Muehl also said he recognizes that the heavy rains of recent years have contributed but “there is human impact that has caused this and that has to be fixed,” he said.
Bradley agrees that “in a perfect world,” municipalities across the watershed would work together to solve its water issues.
Like Dahl, Randy Zakowski, who has owned a farm along the creek in the Town of Deerfield since the 1990s, is wary of a taxing entity ordering improvements that he might be assessed for.
“Nothing would be good if the government took over,” Zakowski said.
Zakowski has removed trees all along his stretch and planted, among other things, canary grass along the banks to stem erosion.
Zakowski said he keeps his stretch “pretty clean. I figure it’s my responsibility to do that,” he said.
I don’t like [the debris] in there. It causes problems all the way down the whole system,” Zakowski said. “I can’t change the whole creek, but I can help my neighbors out.”
Dams, wetland loss
As the creek’s waterflow is examined, others are looking at its broader health.
Other than the southernmost stretch between Rockdale and Lake Koshkonong, that still naturally meanders, it’s wildly different from what it once was.
Over the past century, for instance, it has lost almost all of its natural wetland where sport fish probably once spawned.
It has seen two dams – at Kroghville and Rockdale – go up and be removed and the resulting implications for creek life when those changes occurred.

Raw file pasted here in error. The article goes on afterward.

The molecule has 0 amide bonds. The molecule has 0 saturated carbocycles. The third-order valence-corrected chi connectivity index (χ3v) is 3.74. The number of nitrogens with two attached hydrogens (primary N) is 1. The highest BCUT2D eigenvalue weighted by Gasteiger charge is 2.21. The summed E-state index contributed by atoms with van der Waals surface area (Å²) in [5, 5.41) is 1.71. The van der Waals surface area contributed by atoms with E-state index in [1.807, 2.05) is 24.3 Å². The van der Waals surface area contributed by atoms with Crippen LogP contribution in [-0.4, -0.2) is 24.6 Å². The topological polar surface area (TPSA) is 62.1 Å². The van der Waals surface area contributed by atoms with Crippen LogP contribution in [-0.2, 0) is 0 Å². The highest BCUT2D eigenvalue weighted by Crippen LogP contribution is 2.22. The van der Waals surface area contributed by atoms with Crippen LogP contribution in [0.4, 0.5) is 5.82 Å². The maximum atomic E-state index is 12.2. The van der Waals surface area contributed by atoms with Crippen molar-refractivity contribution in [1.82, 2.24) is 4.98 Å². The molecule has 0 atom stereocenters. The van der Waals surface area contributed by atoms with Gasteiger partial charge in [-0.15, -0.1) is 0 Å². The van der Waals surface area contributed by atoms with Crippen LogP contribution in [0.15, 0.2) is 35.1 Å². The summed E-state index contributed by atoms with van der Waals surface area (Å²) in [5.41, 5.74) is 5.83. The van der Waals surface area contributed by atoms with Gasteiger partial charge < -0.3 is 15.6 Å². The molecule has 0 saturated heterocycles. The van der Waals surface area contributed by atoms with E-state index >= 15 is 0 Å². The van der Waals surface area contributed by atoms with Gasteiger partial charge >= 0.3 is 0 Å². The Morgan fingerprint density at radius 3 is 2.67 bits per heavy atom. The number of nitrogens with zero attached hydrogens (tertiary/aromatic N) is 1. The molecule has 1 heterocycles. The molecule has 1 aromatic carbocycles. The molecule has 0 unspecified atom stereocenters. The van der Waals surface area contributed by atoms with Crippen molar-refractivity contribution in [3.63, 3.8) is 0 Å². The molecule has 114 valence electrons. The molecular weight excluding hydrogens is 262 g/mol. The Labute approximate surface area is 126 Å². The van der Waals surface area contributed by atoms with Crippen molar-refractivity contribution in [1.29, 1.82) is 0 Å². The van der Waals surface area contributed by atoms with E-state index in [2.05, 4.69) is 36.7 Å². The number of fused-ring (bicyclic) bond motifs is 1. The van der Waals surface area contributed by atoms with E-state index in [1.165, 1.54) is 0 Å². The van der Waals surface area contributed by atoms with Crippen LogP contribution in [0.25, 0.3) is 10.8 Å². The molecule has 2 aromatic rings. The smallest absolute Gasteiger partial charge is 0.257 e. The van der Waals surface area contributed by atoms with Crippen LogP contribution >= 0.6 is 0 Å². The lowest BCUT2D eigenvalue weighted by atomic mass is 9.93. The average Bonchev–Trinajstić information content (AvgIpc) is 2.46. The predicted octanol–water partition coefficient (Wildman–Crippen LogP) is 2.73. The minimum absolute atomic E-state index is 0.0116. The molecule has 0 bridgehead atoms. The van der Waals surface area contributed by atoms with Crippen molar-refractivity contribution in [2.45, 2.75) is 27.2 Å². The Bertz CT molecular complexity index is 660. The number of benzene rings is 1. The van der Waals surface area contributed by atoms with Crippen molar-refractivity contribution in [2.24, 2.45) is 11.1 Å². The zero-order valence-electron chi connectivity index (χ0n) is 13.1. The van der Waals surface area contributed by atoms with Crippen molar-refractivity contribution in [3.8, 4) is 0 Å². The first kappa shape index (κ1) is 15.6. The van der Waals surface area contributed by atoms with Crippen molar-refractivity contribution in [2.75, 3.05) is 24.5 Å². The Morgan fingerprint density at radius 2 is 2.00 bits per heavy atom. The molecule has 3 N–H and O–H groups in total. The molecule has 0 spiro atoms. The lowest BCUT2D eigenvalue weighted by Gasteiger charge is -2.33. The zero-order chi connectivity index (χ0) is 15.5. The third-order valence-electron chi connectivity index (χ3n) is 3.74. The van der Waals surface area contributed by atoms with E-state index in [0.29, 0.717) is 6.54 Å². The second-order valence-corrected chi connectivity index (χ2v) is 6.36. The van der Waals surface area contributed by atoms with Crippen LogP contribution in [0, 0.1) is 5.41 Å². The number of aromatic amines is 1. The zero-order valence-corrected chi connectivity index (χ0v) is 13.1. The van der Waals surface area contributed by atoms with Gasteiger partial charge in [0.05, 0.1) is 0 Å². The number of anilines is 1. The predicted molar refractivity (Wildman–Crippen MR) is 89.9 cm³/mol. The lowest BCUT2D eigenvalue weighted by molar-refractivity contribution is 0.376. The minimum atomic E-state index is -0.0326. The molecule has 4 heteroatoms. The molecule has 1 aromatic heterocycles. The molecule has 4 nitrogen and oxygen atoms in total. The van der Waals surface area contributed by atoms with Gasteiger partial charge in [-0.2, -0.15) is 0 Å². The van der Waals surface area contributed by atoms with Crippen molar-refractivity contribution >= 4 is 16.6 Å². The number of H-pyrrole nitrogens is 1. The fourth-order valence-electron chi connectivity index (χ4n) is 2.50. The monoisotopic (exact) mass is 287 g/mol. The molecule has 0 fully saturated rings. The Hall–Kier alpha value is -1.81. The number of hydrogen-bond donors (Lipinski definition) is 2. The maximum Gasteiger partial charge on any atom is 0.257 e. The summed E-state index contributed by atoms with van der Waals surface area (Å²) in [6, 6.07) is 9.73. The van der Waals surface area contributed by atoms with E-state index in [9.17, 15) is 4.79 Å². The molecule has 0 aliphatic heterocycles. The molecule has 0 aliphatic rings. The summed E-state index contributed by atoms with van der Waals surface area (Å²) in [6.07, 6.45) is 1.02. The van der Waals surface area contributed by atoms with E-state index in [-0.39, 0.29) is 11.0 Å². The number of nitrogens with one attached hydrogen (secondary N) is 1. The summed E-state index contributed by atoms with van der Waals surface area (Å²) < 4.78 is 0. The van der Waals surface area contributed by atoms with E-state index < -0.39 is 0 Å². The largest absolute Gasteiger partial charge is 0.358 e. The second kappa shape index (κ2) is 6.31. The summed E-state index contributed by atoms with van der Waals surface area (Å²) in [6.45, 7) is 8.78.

Just below Rockdale, efforts continue today to restore the mussel population that died out when the dam there was removed in 2000, likely when their habitat was covered by large amounts of sediment swept through when the dam was breached.
Janice Redford, a member of the nonprofit group Friends of CamRock Park, has worked as a volunteer stream monitor at Rockdale since the dam came out, and has watched the mussels struggle to repopulate. The Friends group has also planted prairie seeds in the former millpond area and organized a biannual creek cleanup through CamRock County Park, removing fallen trees and other debris.
Redford said based on her records, the biotic index — the assessment of what’s living in this stretch of the creek, hasn’t changed much in 20 years.
“It isn’t as bad as some people think,” she said.
Redford, a former three-term Dane County supervisor, laughs however at the idea of municipalities across the watershed coming together in agreement on the creek’s future.
“I was a Dane County Board supervisor for three years and all they did was fight,” Redford said. “You’d be dealing with two counties, 15 municipalities.”